- NS record indicates the authoritative name servers. A domain often has multiple name servers, primary and secondary, to prevent outages in case of failures.
You can check any existing records using domain name lookup tools such as nslookup or dig.
nslookup example.com nslookup -q=ns example.com
dig example.com dig example.com txt
These lookup tools can be very useful when troubleshooting issues with domain name records.
Creating domain A records
Deploying just about any kind of web application or service often requires setting up a domain name. A valid domain is needed, for example, to obtain SSL certificates or just to allow users to find your application by name.
A record is commonly configured using the following settings:
- The hostname for the record, without the domain name, creates a “subdomain”. Alternatively, @ can be used to refer to the domain name itself.
- An IPv4 address the A record should point to, usually your server’s first public IPv4 address. Private IPs cannot be reached from outside your own private network and therefore are not used for this.
- TTL sets the time-to-live in seconds. This is the amount of time the record is cached by a resolver. Time-to-live can be different between domain records and affect how fast the changes will take to propagate through the network, longer TTL making updates slower. Commonly in the range of 300 – 86400 seconds, or 5 mins to 24 hours.
As an example, you could add a subdomain for your application server such as git.example.com and enable an A record that points to that subdomain.
- DNS A record, that maps your domain name to the server’s public IP address.
Name Type Address TTL git.example.com A 22.214.171.124 300
The actual process of creating domain name records will depend on the domain name registrar you are using to manage your domain. Luckily, most registrars provide instructions or documentation on how to configure your domain name records. Below is a list of popular registrars with links to relevant instructions.
Setting up a domain name record will take a moment to propagate to other DNS servers so it is good to get them done early. Contact your registrar’s support centre for the most accurate information.
Setting up PTR records
A domain PTR record is used in reverse lookups to find the domain name associated with a given IP address. These are not always required but, for example, an email server should have one configured for better mail delivery. As opposed to other domain name records, a reverse name record is configured by the IP address owner instead of the domain registrar.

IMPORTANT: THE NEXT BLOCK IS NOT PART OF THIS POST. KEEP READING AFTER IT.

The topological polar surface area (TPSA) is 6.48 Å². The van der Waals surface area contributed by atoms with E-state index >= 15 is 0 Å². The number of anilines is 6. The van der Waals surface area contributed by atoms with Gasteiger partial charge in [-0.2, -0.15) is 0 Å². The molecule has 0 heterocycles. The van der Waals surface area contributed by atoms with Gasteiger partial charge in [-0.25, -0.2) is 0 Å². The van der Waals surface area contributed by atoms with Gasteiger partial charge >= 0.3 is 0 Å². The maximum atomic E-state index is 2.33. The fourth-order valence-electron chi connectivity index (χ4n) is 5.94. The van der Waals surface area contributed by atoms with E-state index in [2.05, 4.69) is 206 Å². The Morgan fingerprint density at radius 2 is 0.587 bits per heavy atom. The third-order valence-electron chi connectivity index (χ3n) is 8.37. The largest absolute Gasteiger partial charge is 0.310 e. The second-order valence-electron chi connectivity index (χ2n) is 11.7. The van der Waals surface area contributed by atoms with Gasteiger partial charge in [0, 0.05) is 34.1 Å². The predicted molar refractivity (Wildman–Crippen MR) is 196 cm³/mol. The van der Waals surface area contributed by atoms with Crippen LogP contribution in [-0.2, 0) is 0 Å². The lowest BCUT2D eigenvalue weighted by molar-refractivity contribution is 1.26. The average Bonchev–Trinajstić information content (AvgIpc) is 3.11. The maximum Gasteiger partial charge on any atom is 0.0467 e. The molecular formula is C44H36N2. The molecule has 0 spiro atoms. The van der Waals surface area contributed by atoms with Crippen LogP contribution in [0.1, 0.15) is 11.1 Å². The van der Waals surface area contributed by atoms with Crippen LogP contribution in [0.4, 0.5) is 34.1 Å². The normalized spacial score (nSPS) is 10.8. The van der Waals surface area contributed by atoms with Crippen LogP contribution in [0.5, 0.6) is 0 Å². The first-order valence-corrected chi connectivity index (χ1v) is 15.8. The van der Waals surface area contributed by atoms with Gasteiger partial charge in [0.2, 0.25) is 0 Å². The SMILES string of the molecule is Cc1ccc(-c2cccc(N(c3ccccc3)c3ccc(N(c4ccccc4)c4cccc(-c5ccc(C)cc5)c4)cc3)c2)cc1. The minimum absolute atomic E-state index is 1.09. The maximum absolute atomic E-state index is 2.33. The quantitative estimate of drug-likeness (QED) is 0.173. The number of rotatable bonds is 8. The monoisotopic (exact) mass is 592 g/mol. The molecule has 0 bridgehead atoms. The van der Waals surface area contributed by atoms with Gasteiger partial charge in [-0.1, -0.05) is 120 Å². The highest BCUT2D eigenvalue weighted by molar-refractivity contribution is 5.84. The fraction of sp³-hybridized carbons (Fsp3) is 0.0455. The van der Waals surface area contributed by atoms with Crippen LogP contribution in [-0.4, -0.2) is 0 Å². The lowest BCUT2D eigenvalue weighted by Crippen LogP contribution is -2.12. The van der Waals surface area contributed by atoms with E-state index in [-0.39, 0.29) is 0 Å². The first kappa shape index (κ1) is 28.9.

You can set the reverse DNS name on each of your public IP address at your UpCloud control panel under the Network tab in your server settings.
- Click the pencil icon to edit the Reverse DNS Name of your IP address
- Enter the domain name you want the PTR record to point to
- Click the accept icon to save the changes
Setting a Reverse DNS Name allows servers to check what domain your server’s IP address belongs to. Every server on UpCloud has a default reverse name set at deployment, if you do not wish to set a PTR record yourself, the default value will be used.
Domain names are great for setting up recognisable and trustworthy services. While the actual process of creating DNS records will largely depend on your domain name registrar, the configuration options are mostly the same. In case you need more help, consult your domain registrar’s documentation for more in-detail instructions on how to create domain name records.
Anyone who has purchased a domain can assign A records at their registrar’s management portal and PTR records at the UpCloud control panel. If you are looking to deploy web apps, even if just for development use, setting up a domain will help you build production-grade services. Furthermore, should you wish to dive way deeper into domain name systems, deploy your own DNS server by following the guide for NIC tools.